Employers for their part should be prepared to rethink the way their organisation is run on the basis of employees’ input into health and wellbeing strategies. After realising stubbornly high absence rates were linked to workplace stress, North Star, a Stockton-on-Tees housing association, gave its officers smaller, more manageable areas to oversee, along with better training to manage disagreements with colleagues.
Jayne McDonald, a North Star housing officer, says such changes are more valuable than conventional health programmes. “If you have discounted gym membership but you still have all of the day-to-day stress, you’re not happy,” she says.
Leadership is essential. “If you’re a leader you’ve got a responsibility to be a role model,” says Rachel Suff, policy adviser at the Chartered Institute of Personnel and Development. “If you say wellbeing is really important, that’s a powerful message.”
For Anglian Water chief executive Simpson, leading from the top is personal. He lost a stone and a half (9.5kg) by joining a company-wide weight loss advice and support programme called “biggest loser”.
“It was a genuine opportunity for me [to lose weight],” he says. But it also sent a clear message to staff that he was personally committed to the company’s attempts to improve their health. “That enabled people to have conversations with, for instance, the canteen about making sure there were healthy options, and to challenge why some things hadn’t changed enough,” he says.
Positive signals from the top must be backed up by proper training and resources to enable middle managers to encourage health and wellbeing, says Andre Spicer, professor of organisational behaviour at Cass Business School in London. He warns that this can be tricky. “They [middle managers] are at the tough end, juggling multiple demands,” he says. “They’re given demands that their team performs. So demands to comply with wellness initiatives can come down as just one more thing to do.”
Explaining the business case behind workplace health and wellbeing is an important way to get line managers on side. “We know that employee engagement and wellbeing are inextricably linked; it’s now broadly understood that one without the other can lead to burnout,” says BITC’s Aston. A further step would be to include health and wellbeing measures in companies’ business objectives, with line managers — among others — held to account for meeting them, she suggests.
Offering incentives or rewards for healthy behaviour can significantly raise participation once programmes are in place. Vitality and Rand Europe studied 17 UK companies that introduced rewards for participation in health and wellbeing programmes and found that, on average, the number of employees taking part rose by 12 per cent in 2014-15.
“What’s supporting this is a huge amount of research around behavioural economics,” says Vitality’s director of strategy Shaun Subel. “In health and wellness, even with perfect information, people still behave in irrational ways. And that’s where the incentives can come in.”
|Access||Awareness rate||Participation rate||Health improvement rate|
|Access to fresh drinking water||89.5||49.2||97.7||78.4|
|Access to a fridge||90.6||54.9||84||70.5|
|Access to a microwave||86.1||54.7||75.7||60.1|
|Fresh fruit and vegetables in the workplace||76.5||33.7||80.5||79.2|
|Healthy food alternatives at canteens||81||36.3||75.8||74.7|
|Healthy eating information||81.5||32.1||51||69.2|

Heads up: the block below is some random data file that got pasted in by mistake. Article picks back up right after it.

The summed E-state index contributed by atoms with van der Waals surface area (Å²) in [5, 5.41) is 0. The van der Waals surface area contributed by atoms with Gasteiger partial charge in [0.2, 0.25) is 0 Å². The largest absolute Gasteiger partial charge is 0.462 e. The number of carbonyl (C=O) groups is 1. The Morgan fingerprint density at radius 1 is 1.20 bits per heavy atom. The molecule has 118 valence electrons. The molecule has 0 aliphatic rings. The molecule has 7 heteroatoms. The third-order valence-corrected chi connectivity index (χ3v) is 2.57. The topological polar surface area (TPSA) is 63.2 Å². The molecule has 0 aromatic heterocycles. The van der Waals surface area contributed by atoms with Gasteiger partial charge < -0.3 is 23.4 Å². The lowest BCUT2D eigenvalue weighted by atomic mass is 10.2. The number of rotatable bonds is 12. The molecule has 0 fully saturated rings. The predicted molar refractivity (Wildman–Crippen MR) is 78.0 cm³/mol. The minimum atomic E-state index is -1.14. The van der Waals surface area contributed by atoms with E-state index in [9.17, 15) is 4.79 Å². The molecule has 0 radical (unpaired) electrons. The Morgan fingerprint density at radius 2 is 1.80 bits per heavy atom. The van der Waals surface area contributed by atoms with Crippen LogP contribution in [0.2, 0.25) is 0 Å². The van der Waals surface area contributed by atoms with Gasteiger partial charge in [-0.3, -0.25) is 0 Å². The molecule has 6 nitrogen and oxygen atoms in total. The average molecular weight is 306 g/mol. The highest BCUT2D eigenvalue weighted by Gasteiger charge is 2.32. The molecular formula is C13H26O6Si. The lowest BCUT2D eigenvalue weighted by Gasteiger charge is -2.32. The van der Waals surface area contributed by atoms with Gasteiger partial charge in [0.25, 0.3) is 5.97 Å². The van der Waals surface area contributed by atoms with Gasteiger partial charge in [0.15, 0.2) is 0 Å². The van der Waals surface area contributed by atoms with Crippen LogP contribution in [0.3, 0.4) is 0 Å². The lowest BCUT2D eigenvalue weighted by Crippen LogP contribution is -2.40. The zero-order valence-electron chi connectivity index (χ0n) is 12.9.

|Healthy food alternatives in vending machines||35.9||18||57.5||76.8|
|Access: Percentage of employees who have access to a particular wellness service or benefit through the workplace|
|Awareness rate: Percentage of employees who are aware that their organisation offers a particular service or benefit|
|Participation rate: Percentage of employees who use the service or benefit when they know it is offered|
|Health improvement rate: Percentage of users who feel that the service or benefit has a positive impact on their health|
|Source: Britain’s Healthiest Workplace|
Health insurer Bupa, as part of its offering to companies, gives employees discounts on wearable fitness devices to stimulate an interest in health and wellbeing programmes.
However, it does not link such incentives to actual activity levels. Beth Robotham, the company’s UK head of business development, says data from the US, where incentives are more widely used, suggest incentives can have “mixed results”.
“It comes down to different types of people and how they are motivated,” she says, adding that the use of incentives may not help employers “get to the unengaged, the people that need help with weight loss and their mental health”. Tailored support and mentoring may be more appropriate in these cases, she suggests.
Robotham says health and wellbeing programmes should be communicated to staff in a way that shows they are “about people and the things they’re interested in, and not just about what the business is interested in”.
This has proven effective at South Liverpool Homes, where staff are making plans to spend their next £200 wellbeing payment, due in January. As they do so, it emerges that they do not see themselves as participants in an employee wellbeing programme at all — although the payments are part of a broader programme that includes lunchtime walks, easy access to an external nutritionist and training for managers to talk routinely to staff about wellbeing. Rather, Karaski talks of a “culture” in which staff are “looked after”.
Perhaps the lesson here is that, though most employee health and wellbeing programmes are designed with business benefits such as reduced sickness rates and improved employee engagement in mind, employee buy-in rises when such programmes have the look and feel not of a human resources strategy, but of a perk.